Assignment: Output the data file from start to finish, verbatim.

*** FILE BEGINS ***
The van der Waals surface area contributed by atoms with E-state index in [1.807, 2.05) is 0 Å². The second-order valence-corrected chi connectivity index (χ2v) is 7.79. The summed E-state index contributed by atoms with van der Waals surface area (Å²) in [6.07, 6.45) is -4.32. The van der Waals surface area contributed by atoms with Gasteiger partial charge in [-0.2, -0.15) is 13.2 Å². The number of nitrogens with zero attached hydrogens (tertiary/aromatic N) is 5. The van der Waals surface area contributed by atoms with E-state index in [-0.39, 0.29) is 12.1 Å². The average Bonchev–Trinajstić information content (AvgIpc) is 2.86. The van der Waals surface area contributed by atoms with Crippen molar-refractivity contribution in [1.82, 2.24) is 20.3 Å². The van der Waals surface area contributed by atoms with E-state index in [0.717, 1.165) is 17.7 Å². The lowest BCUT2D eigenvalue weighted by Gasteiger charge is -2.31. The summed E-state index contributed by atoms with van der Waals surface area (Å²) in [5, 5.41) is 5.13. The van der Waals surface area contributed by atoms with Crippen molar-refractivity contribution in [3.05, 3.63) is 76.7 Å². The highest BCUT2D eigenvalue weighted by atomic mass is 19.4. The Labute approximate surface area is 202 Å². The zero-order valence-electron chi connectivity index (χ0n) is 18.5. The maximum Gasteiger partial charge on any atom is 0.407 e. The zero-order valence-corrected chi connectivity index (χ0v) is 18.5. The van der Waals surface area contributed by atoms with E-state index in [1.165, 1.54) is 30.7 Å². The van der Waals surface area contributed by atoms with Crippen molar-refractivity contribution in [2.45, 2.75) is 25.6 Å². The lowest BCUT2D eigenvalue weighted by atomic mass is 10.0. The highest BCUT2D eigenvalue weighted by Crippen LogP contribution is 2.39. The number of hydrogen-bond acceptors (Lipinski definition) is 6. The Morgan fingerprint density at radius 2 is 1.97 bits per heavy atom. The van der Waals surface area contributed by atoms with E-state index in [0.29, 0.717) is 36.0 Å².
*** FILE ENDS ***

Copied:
The van der Waals surface area contributed by atoms with E-state index in [1.807, 2.05) is 0 Å². The second-order valence-corrected chi connectivity index (χ2v) is 7.79. The summed E-state index contributed by atoms with van der Waals surface area (Å²) in [6.07, 6.45) is -4.32. The van der Waals surface area contributed by atoms with Gasteiger partial charge in [-0.2, -0.15) is 13.2 Å². The number of nitrogens with zero attached hydrogens (tertiary/aromatic N) is 5. The van der Waals surface area contributed by atoms with E-state index in [-0.39, 0.29) is 12.1 Å². The average Bonchev–Trinajstić information content (AvgIpc) is 2.86. The van der Waals surface area contributed by atoms with Crippen molar-refractivity contribution in [1.82, 2.24) is 20.3 Å². The van der Waals surface area contributed by atoms with E-state index in [0.717, 1.165) is 17.7 Å². The lowest BCUT2D eigenvalue weighted by Gasteiger charge is -2.31. The summed E-state index contributed by atoms with van der Waals surface area (Å²) in [5, 5.41) is 5.13. The van der Waals surface area contributed by atoms with Crippen molar-refractivity contribution in [3.05, 3.63) is 76.7 Å². The highest BCUT2D eigenvalue weighted by atomic mass is 19.4. The Labute approximate surface area is 202 Å². The zero-order valence-electron chi connectivity index (χ0n) is 18.5. The maximum Gasteiger partial charge on any atom is 0.407 e. The zero-order valence-corrected chi connectivity index (χ0v) is 18.5. The van der Waals surface area contributed by atoms with E-state index in [1.165, 1.54) is 30.7 Å². The van der Waals surface area contributed by atoms with Crippen molar-refractivity contribution in [2.45, 2.75) is 25.6 Å². The lowest BCUT2D eigenvalue weighted by atomic mass is 10.0. The highest BCUT2D eigenvalue weighted by Crippen LogP contribution is 2.39. The number of hydrogen-bond acceptors (Lipinski definition) is 6. The Morgan fingerprint density at radius 2 is 1.97 bits per heavy atom. The van der Waals surface area contributed by atoms with E-state index in [0.29, 0.717) is 36.0 Å².